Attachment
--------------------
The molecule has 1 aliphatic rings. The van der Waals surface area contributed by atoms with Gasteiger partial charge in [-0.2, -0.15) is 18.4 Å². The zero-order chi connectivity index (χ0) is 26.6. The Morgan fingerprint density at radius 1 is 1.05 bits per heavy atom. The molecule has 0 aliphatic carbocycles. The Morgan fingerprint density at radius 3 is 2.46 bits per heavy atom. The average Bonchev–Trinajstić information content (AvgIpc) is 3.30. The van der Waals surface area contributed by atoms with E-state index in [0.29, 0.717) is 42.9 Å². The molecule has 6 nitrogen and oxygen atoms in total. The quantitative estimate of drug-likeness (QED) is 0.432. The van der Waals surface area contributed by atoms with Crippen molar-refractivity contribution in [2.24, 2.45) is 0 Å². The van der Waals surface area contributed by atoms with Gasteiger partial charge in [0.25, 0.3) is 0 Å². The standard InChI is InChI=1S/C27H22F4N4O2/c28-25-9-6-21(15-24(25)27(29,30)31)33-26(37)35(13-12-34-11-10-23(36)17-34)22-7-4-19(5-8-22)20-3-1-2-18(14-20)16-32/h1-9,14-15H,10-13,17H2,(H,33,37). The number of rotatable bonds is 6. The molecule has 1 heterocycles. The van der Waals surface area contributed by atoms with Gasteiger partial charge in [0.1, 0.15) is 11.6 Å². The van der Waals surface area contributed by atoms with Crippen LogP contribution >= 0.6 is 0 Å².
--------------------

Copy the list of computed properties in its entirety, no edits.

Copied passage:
The molecule has 1 aliphatic rings. The van der Waals surface area contributed by atoms with Gasteiger partial charge in [-0.2, -0.15) is 18.4 Å². The zero-order chi connectivity index (χ0) is 26.6. The Morgan fingerprint density at radius 1 is 1.05 bits per heavy atom. The molecule has 0 aliphatic carbocycles. The Morgan fingerprint density at radius 3 is 2.46 bits per heavy atom. The average Bonchev–Trinajstić information content (AvgIpc) is 3.30. The van der Waals surface area contributed by atoms with E-state index in [0.29, 0.717) is 42.9 Å². The molecule has 6 nitrogen and oxygen atoms in total. The quantitative estimate of drug-likeness (QED) is 0.432. The van der Waals surface area contributed by atoms with Crippen molar-refractivity contribution in [2.24, 2.45) is 0 Å². The van der Waals surface area contributed by atoms with Gasteiger partial charge in [0.25, 0.3) is 0 Å². The standard InChI is InChI=1S/C27H22F4N4O2/c28-25-9-6-21(15-24(25)27(29,30)31)33-26(37)35(13-12-34-11-10-23(36)17-34)22-7-4-19(5-8-22)20-3-1-2-18(14-20)16-32/h1-9,14-15H,10-13,17H2,(H,33,37). The number of rotatable bonds is 6. The molecule has 1 heterocycles. The van der Waals surface area contributed by atoms with Gasteiger partial charge in [0.1, 0.15) is 11.6 Å². The van der Waals surface area contributed by atoms with Crippen LogP contribution >= 0.6 is 0 Å².